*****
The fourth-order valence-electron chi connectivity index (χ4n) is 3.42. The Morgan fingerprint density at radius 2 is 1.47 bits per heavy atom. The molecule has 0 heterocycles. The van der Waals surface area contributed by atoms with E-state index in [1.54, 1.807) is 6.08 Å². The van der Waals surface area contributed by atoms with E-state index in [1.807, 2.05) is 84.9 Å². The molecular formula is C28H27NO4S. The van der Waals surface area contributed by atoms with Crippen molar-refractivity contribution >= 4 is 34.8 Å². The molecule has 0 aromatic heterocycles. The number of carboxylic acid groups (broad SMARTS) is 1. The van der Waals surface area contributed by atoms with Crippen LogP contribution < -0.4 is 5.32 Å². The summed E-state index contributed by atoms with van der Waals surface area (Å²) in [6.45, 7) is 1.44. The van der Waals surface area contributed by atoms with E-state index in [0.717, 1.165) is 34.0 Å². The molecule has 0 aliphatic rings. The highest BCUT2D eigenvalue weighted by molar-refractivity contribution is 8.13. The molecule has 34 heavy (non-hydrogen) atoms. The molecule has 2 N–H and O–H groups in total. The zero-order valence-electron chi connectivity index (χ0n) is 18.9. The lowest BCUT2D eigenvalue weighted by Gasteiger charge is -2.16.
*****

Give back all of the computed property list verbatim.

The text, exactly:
The fourth-order valence-electron chi connectivity index (χ4n) is 3.42. The Morgan fingerprint density at radius 2 is 1.47 bits per heavy atom. The molecule has 0 heterocycles. The van der Waals surface area contributed by atoms with E-state index in [1.54, 1.807) is 6.08 Å². The van der Waals surface area contributed by atoms with E-state index in [1.807, 2.05) is 84.9 Å². The molecular formula is C28H27NO4S. The van der Waals surface area contributed by atoms with Crippen molar-refractivity contribution >= 4 is 34.8 Å². The molecule has 0 aromatic heterocycles. The number of carboxylic acid groups (broad SMARTS) is 1. The van der Waals surface area contributed by atoms with Crippen LogP contribution < -0.4 is 5.32 Å². The summed E-state index contributed by atoms with van der Waals surface area (Å²) in [6.45, 7) is 1.44. The van der Waals surface area contributed by atoms with E-state index in [0.717, 1.165) is 34.0 Å². The molecule has 0 aliphatic rings. The highest BCUT2D eigenvalue weighted by molar-refractivity contribution is 8.13. The molecule has 34 heavy (non-hydrogen) atoms. The molecule has 2 N–H and O–H groups in total. The zero-order valence-electron chi connectivity index (χ0n) is 18.9. The lowest BCUT2D eigenvalue weighted by Gasteiger charge is -2.16.